To set this up, follow the instructions here: http://developer.android.com/google/gcm/gs.html

Step 2 - The Application Server

As mentioned for this I'm using CFML here with a mysql db. I've not spent much time on this so it doesn't look pretty but I just wanted to illustrate the point. First the db, I've used one simple table:

CREATE TABLE gcmtest{
 intID INT NOT NULL AUTO_INCREMENT PRIMARY KEY,
 strName varchar(100) not null,
 registrationid varchar(200) not null
}

That's it for db work! We have an ID column, a human readable name and a registration id which will contain the device id which is registered with Google.

Now the application server needs two files. One to respond to incoming registration requests and one to send messages, first the registration responder. Now a word of warning, this isn't production worthy, it's just a test bed. You should sanitise and protect your data much more thoroughly. As you can see it takes two values from the URL and inserts them into the db.

receive.cfm:
<cfif structKeyExists(url, "registrationid") AND structKeyExists(url, "name")>

    <cfquery name="qInsertReg" datasource="local">
        insert into gcmtest 
        (
            registrationid,
            strname
        )
        values
        (
            <cfqueryparam cfsqltype="CF_SQL_VARCHAR"    value="#url.registrationid#" />,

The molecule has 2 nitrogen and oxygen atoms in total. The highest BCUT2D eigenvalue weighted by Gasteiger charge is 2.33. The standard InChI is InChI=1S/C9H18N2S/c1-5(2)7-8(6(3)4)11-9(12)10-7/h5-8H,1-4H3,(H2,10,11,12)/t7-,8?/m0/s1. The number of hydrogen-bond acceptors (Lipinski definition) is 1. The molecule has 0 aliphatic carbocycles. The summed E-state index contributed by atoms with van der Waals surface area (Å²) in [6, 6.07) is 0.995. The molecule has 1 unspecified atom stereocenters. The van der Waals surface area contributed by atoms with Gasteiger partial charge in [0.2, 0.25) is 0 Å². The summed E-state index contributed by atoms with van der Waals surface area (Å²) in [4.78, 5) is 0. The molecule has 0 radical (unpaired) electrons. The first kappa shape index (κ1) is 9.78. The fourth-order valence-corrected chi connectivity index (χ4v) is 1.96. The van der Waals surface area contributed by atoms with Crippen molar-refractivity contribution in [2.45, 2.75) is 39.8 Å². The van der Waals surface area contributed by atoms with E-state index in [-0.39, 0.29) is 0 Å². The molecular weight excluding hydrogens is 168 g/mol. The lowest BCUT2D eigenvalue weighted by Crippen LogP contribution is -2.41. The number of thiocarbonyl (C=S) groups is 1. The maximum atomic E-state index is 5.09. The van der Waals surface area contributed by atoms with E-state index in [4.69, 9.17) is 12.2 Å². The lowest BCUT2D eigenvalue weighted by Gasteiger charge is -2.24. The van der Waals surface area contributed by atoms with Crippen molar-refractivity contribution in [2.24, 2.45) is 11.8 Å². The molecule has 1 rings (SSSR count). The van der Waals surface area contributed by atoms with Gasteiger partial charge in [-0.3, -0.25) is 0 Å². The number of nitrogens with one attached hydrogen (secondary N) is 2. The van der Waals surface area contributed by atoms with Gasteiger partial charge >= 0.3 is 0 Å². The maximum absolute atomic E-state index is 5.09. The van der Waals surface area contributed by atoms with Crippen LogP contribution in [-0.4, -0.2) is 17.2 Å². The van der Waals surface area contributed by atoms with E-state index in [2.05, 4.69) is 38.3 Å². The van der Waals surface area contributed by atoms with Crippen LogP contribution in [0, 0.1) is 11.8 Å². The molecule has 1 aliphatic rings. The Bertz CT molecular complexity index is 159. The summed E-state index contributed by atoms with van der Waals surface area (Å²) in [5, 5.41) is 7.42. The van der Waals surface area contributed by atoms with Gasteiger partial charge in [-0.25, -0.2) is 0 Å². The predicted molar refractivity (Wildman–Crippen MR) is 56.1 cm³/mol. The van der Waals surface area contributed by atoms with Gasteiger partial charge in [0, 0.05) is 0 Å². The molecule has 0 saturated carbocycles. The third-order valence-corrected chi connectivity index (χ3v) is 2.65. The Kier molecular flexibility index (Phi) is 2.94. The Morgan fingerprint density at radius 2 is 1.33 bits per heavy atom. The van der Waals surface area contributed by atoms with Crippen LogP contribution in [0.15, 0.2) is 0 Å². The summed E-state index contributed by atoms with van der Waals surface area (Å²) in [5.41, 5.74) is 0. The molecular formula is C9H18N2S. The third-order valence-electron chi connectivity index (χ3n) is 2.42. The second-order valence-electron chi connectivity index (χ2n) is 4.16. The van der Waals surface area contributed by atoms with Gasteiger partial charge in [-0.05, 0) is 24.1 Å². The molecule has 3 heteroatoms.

<cfqueryparam cfsqltype="CF_SQL_VARCHAR"    value="#url.name#" />
        )
    </cfquery>

    <cfoutput>Done.</cfoutput>

</cfif>

Next you need the page which will send out messages, send.cfm:


<cfif structKeyExists(url, "regid")>

    <cfif structKeyExists(url, "strmsg")>
        <cfset strmymsg = url.strmsg />
    <cfelse>
        <cfset strmymsg = "all your base are belong to me" />
    </cfif>

    <cfset stFields = { "registration_ids": [ "#url.regid#" ], "data": {msg: "#strmymsg#"} }>
    
    <cfhttp url="https://android.googleapis.com/gcm/send" method="post" result="httpResp" timeout="60">
        <cfhttpparam type="header" name="Content-Type" value="application/json" />
        <cfhttpparam type="header" name="Authorization" value="key=***yourkeyfromgoogle***" />
        <cfhttpparam type="body" value="#serializeJSON(stFields)#">
    </cfhttp>
    
        
    <cfif httpResp.status_code eq 200>
        <span style="color:green;font-weight:bold;">Message Sent</span><br />
    </cfif>
</cfif>


<cfquery name="qGet" datasource="local">
    select * from gcmtest
</cfquery>

<form action="send.cfm" method="GET">
    <strong>Select Recipient:</strong>
    <br />
    
    <cfoutput query="qGet">